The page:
Signal isn’t the only cross-device company hoping to break down borders. Drawbridge raised $25 million in May, a portion of which is earmarked for broadening its reach in Asian markets.
Asia is a particularly attractive playing field, Sands said, noting that “the urgency is there and the regulatory atmosphere is also more favorable.”
Signal already has a few fairly robust relationships in the region, including with Flybuys, Australia’s countrywide loyalty program (basically, a bigger and more entrenched version of Plenti in the US), and with Yahoo Japan.
Yahoo Japan and Signal have worked together since 2013. Signal developed a tag manager product for Yahoo Japan and, a year later, helped Yahoo Japan build out its own data management platform.
Signal, which has its HQ in Chicago, plans to use its Tokyo and Sydney offices and Singapore outpost as jumping-off points for greater expansion in the region. Signal’s London office will be its springboard into Europe. (The company also has offices in New York and Sao Paulo.)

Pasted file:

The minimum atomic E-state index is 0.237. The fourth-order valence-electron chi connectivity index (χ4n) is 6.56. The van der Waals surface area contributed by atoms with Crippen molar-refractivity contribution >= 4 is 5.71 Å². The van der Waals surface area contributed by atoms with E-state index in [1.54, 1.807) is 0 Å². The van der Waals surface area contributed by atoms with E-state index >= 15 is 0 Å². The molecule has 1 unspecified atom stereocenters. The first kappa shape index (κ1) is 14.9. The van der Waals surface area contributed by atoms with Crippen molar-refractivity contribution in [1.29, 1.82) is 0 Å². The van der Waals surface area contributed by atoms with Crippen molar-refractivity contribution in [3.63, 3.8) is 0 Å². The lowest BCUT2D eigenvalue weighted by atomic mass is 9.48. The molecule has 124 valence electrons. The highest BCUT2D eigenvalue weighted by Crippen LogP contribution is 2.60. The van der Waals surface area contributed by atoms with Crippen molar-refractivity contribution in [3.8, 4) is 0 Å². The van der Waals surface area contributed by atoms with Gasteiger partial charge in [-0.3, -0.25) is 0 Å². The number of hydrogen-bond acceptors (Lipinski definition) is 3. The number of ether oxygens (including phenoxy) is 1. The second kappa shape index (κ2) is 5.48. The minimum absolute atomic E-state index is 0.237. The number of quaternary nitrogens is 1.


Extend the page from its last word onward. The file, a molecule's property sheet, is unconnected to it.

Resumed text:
Roughly 75% of Signal’s 150 employees are based in the US, with the remaining 25% in global markets. A portion of the $30 million will go toward upping the headcount to around 200 by the end of the year.
Sands said the company plans to add “as many technologists as we can find as quickly as possible” to beef up its tech centers in Chicago and New York, although most of the new hires will be sales and account managers to staff international outposts, where the opportunity is ripe.
“Addressability isn’t a US trend, it’s a global trend, especially in Asia where many consumers skipped the desktop digital age and went right to mobile devices,” Sands said. “Householding has been around for the decades – now it’s about reaching individuals.”